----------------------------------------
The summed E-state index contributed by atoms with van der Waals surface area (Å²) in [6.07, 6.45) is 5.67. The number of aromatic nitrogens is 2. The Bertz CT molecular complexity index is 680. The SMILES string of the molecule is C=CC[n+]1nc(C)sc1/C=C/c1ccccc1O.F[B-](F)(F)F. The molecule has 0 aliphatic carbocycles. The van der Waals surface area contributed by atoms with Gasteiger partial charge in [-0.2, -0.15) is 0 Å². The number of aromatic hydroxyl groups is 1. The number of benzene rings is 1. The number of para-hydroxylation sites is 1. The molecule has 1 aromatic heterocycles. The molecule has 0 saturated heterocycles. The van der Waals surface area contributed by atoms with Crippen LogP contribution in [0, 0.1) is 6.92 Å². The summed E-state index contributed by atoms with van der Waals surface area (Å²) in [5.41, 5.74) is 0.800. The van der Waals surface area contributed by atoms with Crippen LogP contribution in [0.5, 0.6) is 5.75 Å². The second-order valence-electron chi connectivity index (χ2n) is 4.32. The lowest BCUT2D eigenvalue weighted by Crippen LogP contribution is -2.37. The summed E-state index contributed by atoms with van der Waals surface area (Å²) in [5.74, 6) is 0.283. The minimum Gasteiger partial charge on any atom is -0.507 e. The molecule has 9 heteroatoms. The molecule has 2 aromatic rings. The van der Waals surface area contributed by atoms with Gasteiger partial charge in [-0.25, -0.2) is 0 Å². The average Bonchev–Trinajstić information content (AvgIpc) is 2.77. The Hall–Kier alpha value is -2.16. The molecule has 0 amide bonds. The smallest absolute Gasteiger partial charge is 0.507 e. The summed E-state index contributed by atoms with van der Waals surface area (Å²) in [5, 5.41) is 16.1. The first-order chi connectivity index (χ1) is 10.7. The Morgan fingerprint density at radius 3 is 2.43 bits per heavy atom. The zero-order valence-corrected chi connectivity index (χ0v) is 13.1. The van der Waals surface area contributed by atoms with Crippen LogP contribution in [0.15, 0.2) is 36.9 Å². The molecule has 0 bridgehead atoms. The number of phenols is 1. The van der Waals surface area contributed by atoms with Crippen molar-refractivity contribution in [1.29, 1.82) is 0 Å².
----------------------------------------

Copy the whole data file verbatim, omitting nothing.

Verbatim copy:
The summed E-state index contributed by atoms with van der Waals surface area (Å²) in [6.07, 6.45) is 5.67. The number of aromatic nitrogens is 2. The Bertz CT molecular complexity index is 680. The SMILES string of the molecule is C=CC[n+]1nc(C)sc1/C=C/c1ccccc1O.F[B-](F)(F)F. The molecule has 0 aliphatic carbocycles. The van der Waals surface area contributed by atoms with Gasteiger partial charge in [-0.2, -0.15) is 0 Å². The number of aromatic hydroxyl groups is 1. The number of benzene rings is 1. The number of para-hydroxylation sites is 1. The molecule has 1 aromatic heterocycles. The molecule has 0 saturated heterocycles. The van der Waals surface area contributed by atoms with Crippen LogP contribution in [0, 0.1) is 6.92 Å². The summed E-state index contributed by atoms with van der Waals surface area (Å²) in [5.41, 5.74) is 0.800. The van der Waals surface area contributed by atoms with Crippen LogP contribution in [0.5, 0.6) is 5.75 Å². The second-order valence-electron chi connectivity index (χ2n) is 4.32. The lowest BCUT2D eigenvalue weighted by Crippen LogP contribution is -2.37. The summed E-state index contributed by atoms with van der Waals surface area (Å²) in [5.74, 6) is 0.283. The minimum Gasteiger partial charge on any atom is -0.507 e. The molecule has 9 heteroatoms. The molecule has 2 aromatic rings. The van der Waals surface area contributed by atoms with Gasteiger partial charge in [-0.25, -0.2) is 0 Å². The average Bonchev–Trinajstić information content (AvgIpc) is 2.77. The Hall–Kier alpha value is -2.16. The molecule has 0 amide bonds. The smallest absolute Gasteiger partial charge is 0.507 e. The summed E-state index contributed by atoms with van der Waals surface area (Å²) in [5, 5.41) is 16.1. The first-order chi connectivity index (χ1) is 10.7. The Morgan fingerprint density at radius 3 is 2.43 bits per heavy atom. The zero-order valence-corrected chi connectivity index (χ0v) is 13.1. The van der Waals surface area contributed by atoms with Crippen LogP contribution in [0.15, 0.2) is 36.9 Å². The molecule has 0 bridgehead atoms. The number of phenols is 1. The van der Waals surface area contributed by atoms with Crippen molar-refractivity contribution in [1.29, 1.82) is 0 Å².